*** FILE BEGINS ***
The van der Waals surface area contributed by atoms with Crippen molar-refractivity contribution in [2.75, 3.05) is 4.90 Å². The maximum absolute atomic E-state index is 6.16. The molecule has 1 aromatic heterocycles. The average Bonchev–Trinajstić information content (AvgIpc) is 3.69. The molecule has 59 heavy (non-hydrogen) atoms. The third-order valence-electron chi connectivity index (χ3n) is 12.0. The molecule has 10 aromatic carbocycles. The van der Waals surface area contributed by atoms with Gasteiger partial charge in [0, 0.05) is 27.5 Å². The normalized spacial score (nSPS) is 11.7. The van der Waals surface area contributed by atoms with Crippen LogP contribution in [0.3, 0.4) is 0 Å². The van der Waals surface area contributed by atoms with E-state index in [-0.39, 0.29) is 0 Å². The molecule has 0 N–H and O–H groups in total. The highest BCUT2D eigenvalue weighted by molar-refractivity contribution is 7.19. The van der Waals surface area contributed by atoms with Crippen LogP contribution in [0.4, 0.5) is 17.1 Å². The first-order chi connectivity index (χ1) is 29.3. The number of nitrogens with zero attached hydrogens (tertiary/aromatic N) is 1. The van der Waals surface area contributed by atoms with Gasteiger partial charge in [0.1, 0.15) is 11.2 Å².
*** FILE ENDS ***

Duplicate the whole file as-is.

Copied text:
The van der Waals surface area contributed by atoms with Crippen molar-refractivity contribution in [2.75, 3.05) is 4.90 Å². The maximum absolute atomic E-state index is 6.16. The molecule has 1 aromatic heterocycles. The average Bonchev–Trinajstić information content (AvgIpc) is 3.69. The molecule has 59 heavy (non-hydrogen) atoms. The third-order valence-electron chi connectivity index (χ3n) is 12.0. The molecule has 10 aromatic carbocycles. The van der Waals surface area contributed by atoms with Gasteiger partial charge in [0, 0.05) is 27.5 Å². The normalized spacial score (nSPS) is 11.7. The van der Waals surface area contributed by atoms with Crippen LogP contribution in [0.3, 0.4) is 0 Å². The van der Waals surface area contributed by atoms with E-state index in [-0.39, 0.29) is 0 Å². The molecule has 0 N–H and O–H groups in total. The highest BCUT2D eigenvalue weighted by molar-refractivity contribution is 7.19. The van der Waals surface area contributed by atoms with Crippen LogP contribution in [0.4, 0.5) is 17.1 Å². The first-order chi connectivity index (χ1) is 29.3. The number of nitrogens with zero attached hydrogens (tertiary/aromatic N) is 1. The van der Waals surface area contributed by atoms with Gasteiger partial charge in [0.1, 0.15) is 11.2 Å².